Fatty liver: Causes, diagnosis and treatment
The fatty liver disease is defined as a liver condition due to the fat accumulation of fat in the liver. It does not cause severe pain, unlike other liver diseases. It rarely causes pain, does not cause nausea or fatty food intolerance, but can sometimes indicate other health problems.
Fatty liver is not caused simply by eating fatty foods. It is associated with health problems.
Non-alcoholic fatty liver disease (NAFLD) has become progressively more common in comparison with the increasing frequency of obesity and other components of the metabolic syndrome and it is predictable to be the leading sign for liver transplant within the decade.
Fatty liver is a reversible circumstance that can often be resolved with lifestyle modifications. In many cases, fatty liver has veto symptoms. It doesn’t usually cause permanent damage unless it progresses.
Fatty liver can become harmful to the liver if its underlying cause isn’t recognized and treated.
NAFLD is referred to the most common kind of fatty liver disease. This can result in liver damage later particularly when fat accumulation in the liver progresses with severe inflammation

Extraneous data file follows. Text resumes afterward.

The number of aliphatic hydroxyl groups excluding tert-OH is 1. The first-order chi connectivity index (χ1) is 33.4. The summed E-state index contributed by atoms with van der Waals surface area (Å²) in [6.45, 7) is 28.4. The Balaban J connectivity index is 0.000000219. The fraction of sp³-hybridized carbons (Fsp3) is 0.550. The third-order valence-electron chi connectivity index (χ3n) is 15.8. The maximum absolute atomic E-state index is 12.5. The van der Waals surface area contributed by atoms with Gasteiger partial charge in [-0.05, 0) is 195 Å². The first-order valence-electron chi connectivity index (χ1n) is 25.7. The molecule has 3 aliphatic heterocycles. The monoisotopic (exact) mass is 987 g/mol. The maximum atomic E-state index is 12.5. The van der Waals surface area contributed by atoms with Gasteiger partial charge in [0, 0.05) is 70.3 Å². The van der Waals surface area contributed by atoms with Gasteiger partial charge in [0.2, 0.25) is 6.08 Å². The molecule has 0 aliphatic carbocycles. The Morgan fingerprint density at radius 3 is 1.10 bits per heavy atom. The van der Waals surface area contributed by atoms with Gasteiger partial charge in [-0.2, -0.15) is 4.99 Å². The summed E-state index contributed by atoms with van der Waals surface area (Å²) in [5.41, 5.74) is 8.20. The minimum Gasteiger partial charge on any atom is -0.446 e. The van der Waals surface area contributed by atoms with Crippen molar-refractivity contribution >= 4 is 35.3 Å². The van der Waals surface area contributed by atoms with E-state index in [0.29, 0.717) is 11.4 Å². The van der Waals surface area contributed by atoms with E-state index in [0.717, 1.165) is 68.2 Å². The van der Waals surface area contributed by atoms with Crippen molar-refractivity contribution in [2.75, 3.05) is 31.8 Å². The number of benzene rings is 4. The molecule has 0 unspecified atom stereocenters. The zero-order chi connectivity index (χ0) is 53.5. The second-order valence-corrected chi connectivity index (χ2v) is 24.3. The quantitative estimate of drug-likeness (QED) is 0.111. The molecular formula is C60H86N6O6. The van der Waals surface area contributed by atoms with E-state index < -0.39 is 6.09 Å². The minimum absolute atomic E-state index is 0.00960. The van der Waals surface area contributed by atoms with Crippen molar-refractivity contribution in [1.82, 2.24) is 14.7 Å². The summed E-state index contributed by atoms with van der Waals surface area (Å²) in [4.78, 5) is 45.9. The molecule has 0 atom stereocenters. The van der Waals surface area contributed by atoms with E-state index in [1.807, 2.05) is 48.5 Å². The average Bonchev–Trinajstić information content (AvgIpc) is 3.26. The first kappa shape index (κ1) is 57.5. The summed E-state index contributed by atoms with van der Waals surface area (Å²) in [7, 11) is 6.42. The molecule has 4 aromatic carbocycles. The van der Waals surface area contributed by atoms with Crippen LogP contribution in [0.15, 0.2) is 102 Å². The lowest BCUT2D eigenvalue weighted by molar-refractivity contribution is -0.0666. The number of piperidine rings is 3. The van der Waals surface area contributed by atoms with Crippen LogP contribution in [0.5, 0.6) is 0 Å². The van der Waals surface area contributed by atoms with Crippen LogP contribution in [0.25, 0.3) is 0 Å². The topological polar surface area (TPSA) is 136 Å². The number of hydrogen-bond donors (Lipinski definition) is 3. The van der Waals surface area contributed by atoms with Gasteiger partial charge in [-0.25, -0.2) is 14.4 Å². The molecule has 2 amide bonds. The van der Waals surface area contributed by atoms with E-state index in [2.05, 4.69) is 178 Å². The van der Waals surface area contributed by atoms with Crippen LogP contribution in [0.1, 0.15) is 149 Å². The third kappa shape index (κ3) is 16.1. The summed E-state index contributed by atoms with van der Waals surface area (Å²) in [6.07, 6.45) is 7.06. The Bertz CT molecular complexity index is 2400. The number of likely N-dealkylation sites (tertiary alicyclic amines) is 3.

NASH is a chronic disease in which accumulated fat in liver cells causes liver inflammation. The condition very slowly gets worse which is more likely to be a problem if the patient also has another liver disease, such as hepatitis C or B, or if the patient drinks too much alcohol. In some individuals, NASH may gradually progress to scarring of the liver and to more serious chronic liver disease, such as cirrhosis.
NASH typically occurs in citizens who are overweight and diabetic, with high blood cholesterol and triglyceride levels. The patient should therefore minimize or control as many as possible of these risk factors.
- a poor appetite
- weight loss
- abdominal pain
- physical weakness
- an enlarging, fluid-filled abdomen
- jaundice of the skin and yellowing of the eyes
- a tendency to bleed more easily
Causes of fatty liver :
- Obesity (about 20% of people considered obese have fatty liver disease)
- High blood cholesterol and triglycerides
- Type 2 diabetes mellitus
- Heavy alcohol use
- Underactive thyroid
- Certain drugs
- Polycystic ovary syndrome
- Complications late in pregnancy
- Some of these conditions are associated with resistance to insulin, a hormone the body produces to maintain normal amounts of sugar in the blood
- the fatty liver disease does not root pain, nausea or fatty food intolerance,
- many people do not realise they have it until a routine blood test suggests a liver problem
- . A liver biopsy may be suggested but this is rarely necessary.
- The biopsy shows the liver cells to be examined under a microscope in order to see the degree of fat accumulation, inflammation and more importantly, scarring of the liver.
- limiting or avoiding alcoholic beverages
- managing your cholesterol and reducing your intake of sugar and saturated fatty acids
- losing weight
- controlling your blood sugar